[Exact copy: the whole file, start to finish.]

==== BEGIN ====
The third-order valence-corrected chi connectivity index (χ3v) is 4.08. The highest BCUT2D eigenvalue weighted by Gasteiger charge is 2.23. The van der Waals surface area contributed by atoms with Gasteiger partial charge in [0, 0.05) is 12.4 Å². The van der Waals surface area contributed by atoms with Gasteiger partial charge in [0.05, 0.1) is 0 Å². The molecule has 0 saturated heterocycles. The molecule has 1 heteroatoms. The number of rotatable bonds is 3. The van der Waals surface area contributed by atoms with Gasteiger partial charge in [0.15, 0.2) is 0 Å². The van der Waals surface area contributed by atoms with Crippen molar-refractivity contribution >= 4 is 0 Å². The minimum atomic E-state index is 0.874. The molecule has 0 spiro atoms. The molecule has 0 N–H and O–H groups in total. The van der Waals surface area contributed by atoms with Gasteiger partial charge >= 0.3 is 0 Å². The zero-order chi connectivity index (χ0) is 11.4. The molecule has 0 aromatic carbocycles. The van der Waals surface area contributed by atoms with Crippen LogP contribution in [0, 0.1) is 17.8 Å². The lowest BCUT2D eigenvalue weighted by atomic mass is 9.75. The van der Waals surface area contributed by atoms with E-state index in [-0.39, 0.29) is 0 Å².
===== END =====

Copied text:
The third-order valence-corrected chi connectivity index (χ3v) is 4.08. The highest BCUT2D eigenvalue weighted by Gasteiger charge is 2.23. The van der Waals surface area contributed by atoms with Gasteiger partial charge in [0, 0.05) is 12.4 Å². The van der Waals surface area contributed by atoms with Gasteiger partial charge in [0.05, 0.1) is 0 Å². The molecule has 0 saturated heterocycles. The molecule has 1 heteroatoms. The number of rotatable bonds is 3. The van der Waals surface area contributed by atoms with Gasteiger partial charge in [0.15, 0.2) is 0 Å². The van der Waals surface area contributed by atoms with Crippen molar-refractivity contribution >= 4 is 0 Å². The minimum atomic E-state index is 0.874. The molecule has 0 spiro atoms. The molecule has 0 N–H and O–H groups in total. The van der Waals surface area contributed by atoms with Gasteiger partial charge >= 0.3 is 0 Å². The zero-order chi connectivity index (χ0) is 11.4. The molecule has 0 aromatic carbocycles. The van der Waals surface area contributed by atoms with Crippen LogP contribution in [0, 0.1) is 17.8 Å². The lowest BCUT2D eigenvalue weighted by atomic mass is 9.75. The van der Waals surface area contributed by atoms with E-state index in [-0.39, 0.29) is 0 Å².